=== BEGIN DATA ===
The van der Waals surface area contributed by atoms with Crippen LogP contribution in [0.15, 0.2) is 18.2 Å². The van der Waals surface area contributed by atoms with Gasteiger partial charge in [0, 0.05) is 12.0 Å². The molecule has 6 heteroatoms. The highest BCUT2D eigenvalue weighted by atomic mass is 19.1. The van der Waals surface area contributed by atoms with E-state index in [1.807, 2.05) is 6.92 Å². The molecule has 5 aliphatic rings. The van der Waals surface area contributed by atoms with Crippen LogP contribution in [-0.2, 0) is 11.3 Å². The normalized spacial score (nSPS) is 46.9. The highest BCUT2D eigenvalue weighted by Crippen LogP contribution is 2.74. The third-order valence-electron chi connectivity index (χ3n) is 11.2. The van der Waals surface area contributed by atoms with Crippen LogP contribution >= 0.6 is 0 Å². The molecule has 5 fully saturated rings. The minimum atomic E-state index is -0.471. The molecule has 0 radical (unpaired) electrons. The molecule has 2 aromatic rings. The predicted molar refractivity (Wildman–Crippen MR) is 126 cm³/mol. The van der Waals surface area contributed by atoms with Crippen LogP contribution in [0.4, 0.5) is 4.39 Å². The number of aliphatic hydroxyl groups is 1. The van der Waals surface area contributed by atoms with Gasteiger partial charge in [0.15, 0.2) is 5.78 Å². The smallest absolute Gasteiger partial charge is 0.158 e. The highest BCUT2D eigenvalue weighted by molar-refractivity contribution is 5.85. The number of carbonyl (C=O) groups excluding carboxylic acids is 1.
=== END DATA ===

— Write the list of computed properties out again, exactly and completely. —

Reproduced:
The van der Waals surface area contributed by atoms with Crippen LogP contribution in [0.15, 0.2) is 18.2 Å². The van der Waals surface area contributed by atoms with Gasteiger partial charge in [0, 0.05) is 12.0 Å². The molecule has 6 heteroatoms. The highest BCUT2D eigenvalue weighted by atomic mass is 19.1. The van der Waals surface area contributed by atoms with E-state index in [1.807, 2.05) is 6.92 Å². The molecule has 5 aliphatic rings. The van der Waals surface area contributed by atoms with Crippen LogP contribution in [-0.2, 0) is 11.3 Å². The normalized spacial score (nSPS) is 46.9. The highest BCUT2D eigenvalue weighted by Crippen LogP contribution is 2.74. The third-order valence-electron chi connectivity index (χ3n) is 11.2. The van der Waals surface area contributed by atoms with Crippen LogP contribution >= 0.6 is 0 Å². The molecule has 5 fully saturated rings. The minimum atomic E-state index is -0.471. The molecule has 0 radical (unpaired) electrons. The molecule has 2 aromatic rings. The predicted molar refractivity (Wildman–Crippen MR) is 126 cm³/mol. The van der Waals surface area contributed by atoms with Crippen LogP contribution in [0.4, 0.5) is 4.39 Å². The number of aliphatic hydroxyl groups is 1. The van der Waals surface area contributed by atoms with Gasteiger partial charge in [0.15, 0.2) is 5.78 Å². The smallest absolute Gasteiger partial charge is 0.158 e. The highest BCUT2D eigenvalue weighted by molar-refractivity contribution is 5.85. The number of carbonyl (C=O) groups excluding carboxylic acids is 1.